Review by Booklist Review
High-school senior Kimi Nakamura is a whiz at whipping up Kimi Originals from thrift store clothing and fabric remnants, but her mother, a Japanese artist, wants Kimi to be a painter. When she drops her Advanced Fine Arts class, it ignites a terrible fight with her parents. Then an invitation arrives for Kimi to visit her grandparents in Kyoto, which she decides is the perfect opportunity to clear her head. Meeting her obaasan and ojiisan for the first time is awkward, but culture shock truly sets in when a cute boy named Akira offers to be her guide. Akira works at his uncle's mochi shop but dreams of being a doctor, and he's determined to help Kimi realize her true passion, too. Kimi is an adorable, lovable narrator who battles obstacles bravely from learning the subtleties of Japanese culture to falling in love to fully embracing her own art. The food and cherry blossoms, ornate temples, and vivid colors make Kimi's first trip to Japan a joyous journey of self-realization, empowerment, and artistic fulfillment.--Jeanne Fredriksen Copyright 2019 Booklist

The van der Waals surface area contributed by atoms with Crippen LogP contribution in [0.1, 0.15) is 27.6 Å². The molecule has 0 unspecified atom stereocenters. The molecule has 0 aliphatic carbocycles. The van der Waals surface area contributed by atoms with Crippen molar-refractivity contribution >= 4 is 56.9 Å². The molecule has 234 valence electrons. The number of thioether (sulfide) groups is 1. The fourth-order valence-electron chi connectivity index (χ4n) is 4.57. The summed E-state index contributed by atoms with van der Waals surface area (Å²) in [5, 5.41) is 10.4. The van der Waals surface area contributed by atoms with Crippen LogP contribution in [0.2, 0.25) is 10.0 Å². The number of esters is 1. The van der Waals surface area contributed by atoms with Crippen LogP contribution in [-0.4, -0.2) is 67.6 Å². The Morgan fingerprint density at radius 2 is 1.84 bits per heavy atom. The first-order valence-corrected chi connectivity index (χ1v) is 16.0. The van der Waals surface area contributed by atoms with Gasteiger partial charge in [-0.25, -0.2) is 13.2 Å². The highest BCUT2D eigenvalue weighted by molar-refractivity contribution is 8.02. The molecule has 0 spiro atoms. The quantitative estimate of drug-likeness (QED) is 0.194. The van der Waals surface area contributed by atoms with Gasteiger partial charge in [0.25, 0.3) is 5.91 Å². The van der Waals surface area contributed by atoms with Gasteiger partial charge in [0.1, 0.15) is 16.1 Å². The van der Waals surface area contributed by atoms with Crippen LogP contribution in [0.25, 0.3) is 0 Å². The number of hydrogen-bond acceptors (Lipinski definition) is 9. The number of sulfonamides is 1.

From Booklist, Copyright (c) American Library Association. Used with permission.
Review by Publisher's Weekly Review
Culver City High School senior Kimi Nakamura has her life mapped out. Next year, she will attend Liu Fine Arts Academy, her next step to becoming a "Great Asian American Artist," as her artist mother has always intended. But after feeling blocked from painting, Kimi secretly drops out of Advanced Fine Art and focuses her energy, instead, on designing and creating clothes. After her mom learns about the dropped class, a well-timed invitation to visit her estranged maternal grandparents in Kyoto over spring break is the reprieve Kimi needs to recalibrate her relationship with her mom and explore her true artistic passions. And sparks fly when "Kimi from America" meets "Akira. From Japan," who is dressed as an anthropomorphized mochi to sell his uncle's handcrafted treats. This novel offers a unique perspective of Japanese culture from the experiences of a fifth-generation Japanese-American protagonist. Kuhn (the Heroine Complex series), herself of Japanese ancestry, peppers the novel with Japanese phrases, foods, and cultural specifics. Readers of all backgrounds will connect with the universal themes and insights into teenage first love in this charming rom-com. Ages 12--up. Agent: Diana Fox, Fox Literary Agency. (June)
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Review by School Library Journal Review